Researchers say a fossilized femur belongs to an ancient human species that was thought to long be extinct when modern humans came into the picture. This suggests ancient and modern humans could have overlapped.
Scientists have discovered a new member of the Ceratopsia dinosaur family, but it lacked horns and was the size of a small dog.
A new snake species with oversized pitch black eyes and a distinct yellow belly suggests there are still unique animals hiding in the Andes.
Researchers from the Ecological Society of America propose new designs for next generation cities that will focus on working with nature, rather than against it.
Aa currently evolve into two genetically distinct species as a result of apple trees changing their fruiting cycles, they're have a domino effect on predatory wasps, a process known as sequential speciation.
A detailed genetic analysis suggests that Central Asia was home to the world’s first domesticated dog.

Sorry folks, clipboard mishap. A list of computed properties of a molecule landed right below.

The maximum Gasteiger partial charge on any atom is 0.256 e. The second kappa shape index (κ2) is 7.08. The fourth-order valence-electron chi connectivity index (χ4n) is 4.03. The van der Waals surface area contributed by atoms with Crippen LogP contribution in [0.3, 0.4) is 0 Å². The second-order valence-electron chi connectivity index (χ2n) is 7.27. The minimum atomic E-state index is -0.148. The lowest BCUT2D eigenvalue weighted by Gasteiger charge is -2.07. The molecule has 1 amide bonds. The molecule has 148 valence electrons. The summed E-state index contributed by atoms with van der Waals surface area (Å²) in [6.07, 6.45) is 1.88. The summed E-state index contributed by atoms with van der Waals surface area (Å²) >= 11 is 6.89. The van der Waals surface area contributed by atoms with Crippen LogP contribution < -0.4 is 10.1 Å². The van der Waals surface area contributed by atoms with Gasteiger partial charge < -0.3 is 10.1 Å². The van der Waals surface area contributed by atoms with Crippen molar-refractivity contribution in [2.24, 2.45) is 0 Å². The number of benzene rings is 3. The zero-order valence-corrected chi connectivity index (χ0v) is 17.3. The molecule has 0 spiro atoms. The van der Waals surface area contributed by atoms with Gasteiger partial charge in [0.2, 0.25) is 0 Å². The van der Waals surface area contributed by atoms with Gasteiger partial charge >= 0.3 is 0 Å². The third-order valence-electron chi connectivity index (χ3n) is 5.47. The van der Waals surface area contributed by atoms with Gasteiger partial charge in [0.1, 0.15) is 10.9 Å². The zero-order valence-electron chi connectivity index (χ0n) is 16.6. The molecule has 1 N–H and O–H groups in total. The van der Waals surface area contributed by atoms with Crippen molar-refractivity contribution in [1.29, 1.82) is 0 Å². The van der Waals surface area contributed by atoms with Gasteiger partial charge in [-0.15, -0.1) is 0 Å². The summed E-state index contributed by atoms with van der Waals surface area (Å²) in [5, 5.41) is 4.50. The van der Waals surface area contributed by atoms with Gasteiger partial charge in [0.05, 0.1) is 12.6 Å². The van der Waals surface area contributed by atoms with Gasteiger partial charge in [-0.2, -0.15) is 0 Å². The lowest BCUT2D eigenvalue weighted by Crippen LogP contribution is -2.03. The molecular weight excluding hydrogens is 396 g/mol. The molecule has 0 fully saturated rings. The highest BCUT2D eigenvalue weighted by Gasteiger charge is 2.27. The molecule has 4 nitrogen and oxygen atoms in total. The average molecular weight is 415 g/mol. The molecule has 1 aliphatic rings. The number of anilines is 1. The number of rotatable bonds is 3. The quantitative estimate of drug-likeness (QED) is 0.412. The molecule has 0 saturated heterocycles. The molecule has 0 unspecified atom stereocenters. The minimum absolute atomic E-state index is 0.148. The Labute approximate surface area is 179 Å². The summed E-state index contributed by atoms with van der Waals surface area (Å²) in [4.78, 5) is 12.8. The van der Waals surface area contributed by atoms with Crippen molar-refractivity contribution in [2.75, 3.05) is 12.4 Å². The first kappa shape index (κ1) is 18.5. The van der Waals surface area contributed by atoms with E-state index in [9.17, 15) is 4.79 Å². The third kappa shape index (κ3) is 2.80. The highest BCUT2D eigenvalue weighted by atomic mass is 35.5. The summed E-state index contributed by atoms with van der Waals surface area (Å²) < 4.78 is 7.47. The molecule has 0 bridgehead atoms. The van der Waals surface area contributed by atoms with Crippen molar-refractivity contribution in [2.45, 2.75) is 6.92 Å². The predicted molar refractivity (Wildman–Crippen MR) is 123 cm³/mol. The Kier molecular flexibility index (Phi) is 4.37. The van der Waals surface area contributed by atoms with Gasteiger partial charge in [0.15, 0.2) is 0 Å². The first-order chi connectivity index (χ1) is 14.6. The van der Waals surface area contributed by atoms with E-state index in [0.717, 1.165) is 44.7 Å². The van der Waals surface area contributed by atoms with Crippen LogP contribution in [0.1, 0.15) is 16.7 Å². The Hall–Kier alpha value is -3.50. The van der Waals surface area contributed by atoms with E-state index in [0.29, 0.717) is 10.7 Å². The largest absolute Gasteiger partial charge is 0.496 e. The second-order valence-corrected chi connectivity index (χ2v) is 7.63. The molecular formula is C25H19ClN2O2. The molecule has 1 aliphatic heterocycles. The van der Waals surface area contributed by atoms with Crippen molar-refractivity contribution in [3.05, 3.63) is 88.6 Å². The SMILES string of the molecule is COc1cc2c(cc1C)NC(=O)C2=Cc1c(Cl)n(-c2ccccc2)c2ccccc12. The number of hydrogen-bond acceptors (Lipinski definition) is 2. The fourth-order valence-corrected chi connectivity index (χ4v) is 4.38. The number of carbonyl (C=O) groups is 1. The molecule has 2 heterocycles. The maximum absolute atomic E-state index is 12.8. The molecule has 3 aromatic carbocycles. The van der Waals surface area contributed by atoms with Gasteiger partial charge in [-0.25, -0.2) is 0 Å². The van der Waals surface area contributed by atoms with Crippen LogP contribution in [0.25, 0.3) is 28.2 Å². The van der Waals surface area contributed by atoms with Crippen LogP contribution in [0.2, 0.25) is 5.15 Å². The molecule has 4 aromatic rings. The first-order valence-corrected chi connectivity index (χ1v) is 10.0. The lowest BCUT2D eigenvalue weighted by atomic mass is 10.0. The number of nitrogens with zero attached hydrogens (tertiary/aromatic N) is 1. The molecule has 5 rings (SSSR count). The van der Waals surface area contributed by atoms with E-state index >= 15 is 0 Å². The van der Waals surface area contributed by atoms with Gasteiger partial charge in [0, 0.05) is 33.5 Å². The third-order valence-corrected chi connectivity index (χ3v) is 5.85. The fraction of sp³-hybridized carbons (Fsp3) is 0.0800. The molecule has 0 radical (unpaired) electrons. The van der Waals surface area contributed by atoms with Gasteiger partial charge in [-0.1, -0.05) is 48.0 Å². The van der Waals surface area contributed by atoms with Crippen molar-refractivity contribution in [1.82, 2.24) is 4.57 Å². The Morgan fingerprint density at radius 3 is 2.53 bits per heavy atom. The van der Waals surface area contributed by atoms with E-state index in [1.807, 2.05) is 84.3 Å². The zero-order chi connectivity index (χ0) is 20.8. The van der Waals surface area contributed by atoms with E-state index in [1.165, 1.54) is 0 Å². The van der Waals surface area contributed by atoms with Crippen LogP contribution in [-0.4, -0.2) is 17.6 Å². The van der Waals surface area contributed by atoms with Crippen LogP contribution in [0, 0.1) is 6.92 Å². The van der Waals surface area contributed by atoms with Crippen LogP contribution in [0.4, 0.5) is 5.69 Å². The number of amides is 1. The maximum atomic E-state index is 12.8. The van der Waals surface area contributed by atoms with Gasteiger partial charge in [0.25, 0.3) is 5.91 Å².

A featherwing beetle was measured to be 0.325mm. This is considered the world's tiniest, free-living insect.
Cape Restio shrubs produce large, dark nuts that mimic antelope droppings and trick dung beetles into planting them, ultimately helping the shrubs become more widespread.
A University of Delaware study shows that non-native plants have an impact on the diversity of insect populations. Their study sheds light on how homeowners are impacting local insect communities when planting their gardens and flower beds.
Orchids are a complicated and diverse group of flowering plants that are able to live in a wide range of ecosystems. A newly developed family tree helps explain the flower's speciation history.
Madagascar is known for its incredible biodiversity, but even so scientists were surprised to find that one species in particular that's unique to the region, called the panther chameleon, is actually 11 different species in one.
The recent discovery of ancient fossils in northern Laos suggests that early modern humans were physically quite diverse, according to a new study.
Our genus comes in all different shapes and sizes, from short and fat to tall and skinny. And new research suggests that the diversity in human body size that we see today emerged earlier than scientists previously thought.
About 13 million years ago in what is now northeastern Peru, ancient shell-crunching crocodiles ruled the Amazon, according to new research.